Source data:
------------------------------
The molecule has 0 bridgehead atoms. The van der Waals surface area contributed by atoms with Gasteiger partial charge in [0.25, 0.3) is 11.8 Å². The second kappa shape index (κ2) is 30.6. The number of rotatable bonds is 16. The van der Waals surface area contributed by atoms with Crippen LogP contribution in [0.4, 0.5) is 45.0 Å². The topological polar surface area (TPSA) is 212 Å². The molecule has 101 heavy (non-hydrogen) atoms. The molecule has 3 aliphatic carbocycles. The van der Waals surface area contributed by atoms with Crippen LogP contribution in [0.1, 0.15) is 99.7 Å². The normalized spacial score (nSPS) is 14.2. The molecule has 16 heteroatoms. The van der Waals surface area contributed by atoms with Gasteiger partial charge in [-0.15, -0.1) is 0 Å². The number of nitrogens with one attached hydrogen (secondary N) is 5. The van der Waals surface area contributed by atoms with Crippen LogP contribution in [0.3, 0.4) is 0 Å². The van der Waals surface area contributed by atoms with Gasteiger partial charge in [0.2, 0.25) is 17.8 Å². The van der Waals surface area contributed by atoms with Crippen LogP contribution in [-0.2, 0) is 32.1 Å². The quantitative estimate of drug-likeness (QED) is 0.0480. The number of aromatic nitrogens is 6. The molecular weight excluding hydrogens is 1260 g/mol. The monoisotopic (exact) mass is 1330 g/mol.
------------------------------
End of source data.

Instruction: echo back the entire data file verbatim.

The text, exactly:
The molecule has 0 bridgehead atoms. The van der Waals surface area contributed by atoms with Gasteiger partial charge in [0.25, 0.3) is 11.8 Å². The second kappa shape index (κ2) is 30.6. The number of rotatable bonds is 16. The van der Waals surface area contributed by atoms with Crippen LogP contribution in [0.4, 0.5) is 45.0 Å². The topological polar surface area (TPSA) is 212 Å². The molecule has 101 heavy (non-hydrogen) atoms. The molecule has 3 aliphatic carbocycles. The van der Waals surface area contributed by atoms with Crippen LogP contribution in [0.1, 0.15) is 99.7 Å². The normalized spacial score (nSPS) is 14.2. The molecule has 16 heteroatoms. The van der Waals surface area contributed by atoms with Gasteiger partial charge in [-0.15, -0.1) is 0 Å². The number of nitrogens with one attached hydrogen (secondary N) is 5. The van der Waals surface area contributed by atoms with Crippen LogP contribution in [0.3, 0.4) is 0 Å². The van der Waals surface area contributed by atoms with Gasteiger partial charge in [0.2, 0.25) is 17.8 Å². The van der Waals surface area contributed by atoms with Crippen LogP contribution in [-0.2, 0) is 32.1 Å². The quantitative estimate of drug-likeness (QED) is 0.0480. The number of aromatic nitrogens is 6. The molecular weight excluding hydrogens is 1260 g/mol. The monoisotopic (exact) mass is 1330 g/mol.